The Los Angeles Kings defeated the New Jersey Devils 6-1 on Monday to win the Stanley Cup, completing their improbable run to the first NHL championship in the club's history.
The Kings, who had led the best-of-seven championship series 3-0 before dropping two straight games, completed a four-games-to-two triumph.
After grabbing the last playoff spot in the Western Conference, they became the first eighth-seeded team in NHL history to raise the Cup.
Dustin Brown had a goal and two assists, Trevor Lewis and Jeff Carter scored two goals apiece and goaltender Jonathan Quick made 17 saves en route to earning the Conn Smythe trophy as the playoffs' most valuable player.
The Devils had become the first team since 1945 to go down 0-3 in the finals and hold on to force a sixth game, and their two wins had raised the question of whether the Kings would join the 1942 Detroit Red Wings as the only team to blow a 3-0 Stanley Cup Finals lead.
That fear was virtually over by the end of the first period on Monday.
Thanks to a five-minute major penalty handed out to New Jersey forward Steve Bernier for boarding 11 minutes into the game, the Kings scored three power-play goals to seize control.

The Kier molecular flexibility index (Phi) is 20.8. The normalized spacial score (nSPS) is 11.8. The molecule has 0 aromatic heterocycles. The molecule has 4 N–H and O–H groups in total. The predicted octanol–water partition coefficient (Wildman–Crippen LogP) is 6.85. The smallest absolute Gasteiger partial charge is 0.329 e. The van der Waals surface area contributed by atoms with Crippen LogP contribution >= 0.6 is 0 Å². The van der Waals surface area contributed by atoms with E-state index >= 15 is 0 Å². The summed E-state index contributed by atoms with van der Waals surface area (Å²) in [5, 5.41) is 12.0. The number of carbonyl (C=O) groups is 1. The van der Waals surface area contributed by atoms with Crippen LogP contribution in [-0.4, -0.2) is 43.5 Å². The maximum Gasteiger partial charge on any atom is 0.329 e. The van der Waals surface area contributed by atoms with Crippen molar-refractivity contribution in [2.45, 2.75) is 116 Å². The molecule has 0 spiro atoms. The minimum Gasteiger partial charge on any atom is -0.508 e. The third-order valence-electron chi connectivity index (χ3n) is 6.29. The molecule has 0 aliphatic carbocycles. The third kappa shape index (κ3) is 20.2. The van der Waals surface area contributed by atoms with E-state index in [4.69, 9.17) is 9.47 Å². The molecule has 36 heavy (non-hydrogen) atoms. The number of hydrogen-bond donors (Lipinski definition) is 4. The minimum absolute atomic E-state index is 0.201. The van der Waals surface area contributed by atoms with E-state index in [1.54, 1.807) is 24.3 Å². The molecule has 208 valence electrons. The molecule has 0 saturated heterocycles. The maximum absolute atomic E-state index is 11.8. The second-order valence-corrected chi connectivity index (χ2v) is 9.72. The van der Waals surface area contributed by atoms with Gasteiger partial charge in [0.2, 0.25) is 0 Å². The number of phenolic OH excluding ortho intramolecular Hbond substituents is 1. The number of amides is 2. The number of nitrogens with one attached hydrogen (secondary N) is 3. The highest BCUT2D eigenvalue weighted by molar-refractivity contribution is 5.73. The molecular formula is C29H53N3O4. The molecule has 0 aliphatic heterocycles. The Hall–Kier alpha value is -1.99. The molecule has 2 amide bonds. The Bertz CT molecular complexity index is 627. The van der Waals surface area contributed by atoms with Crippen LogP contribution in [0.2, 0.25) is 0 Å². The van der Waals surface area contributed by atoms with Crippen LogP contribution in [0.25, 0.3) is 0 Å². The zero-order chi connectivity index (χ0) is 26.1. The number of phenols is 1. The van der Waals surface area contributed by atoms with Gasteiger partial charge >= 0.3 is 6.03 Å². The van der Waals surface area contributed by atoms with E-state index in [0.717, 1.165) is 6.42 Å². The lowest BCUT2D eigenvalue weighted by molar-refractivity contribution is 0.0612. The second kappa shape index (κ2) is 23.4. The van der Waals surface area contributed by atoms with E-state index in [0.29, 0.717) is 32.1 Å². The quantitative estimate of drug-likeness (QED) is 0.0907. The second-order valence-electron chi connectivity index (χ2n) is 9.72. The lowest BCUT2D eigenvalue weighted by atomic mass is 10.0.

Brown scored the first, charging the net and re-directing Drew Doughty's shot for a 1-0 lead at 11:03 of the first.
He then assisted on a goal by Carter, coming from behind the net and firing toward Devils goalie Martin Brodeur a shot that Carter directed into the net at 12:45. Lewis made it 3-0 at 15.01 of the first.
Carter added another 1:30 into the second period, beating Brodeur with a wrist shot before the Devils' Adam Henrique got New Jersey on the board at 18:45 of the second.
Lewis added another goal at 16:15 of the third, and Matt Greene tacked on one more less than a minute later against the stunned Devils.
The Kings' triumph comes after a stuttering regular season that saw them replace coach Terry Murray with Darryl Sutter in mid-campaign.
But Los Angeles stormed to the Western Conference crown. They needed just 14 games -- matching an NHL record -- to reach the championship series for the just the second time in their 45-year history, the first coming back in 1993.
They ousted top-seeded Vancouver in five games in the first round, swept St. Louis then eliminated Phoenix in five games.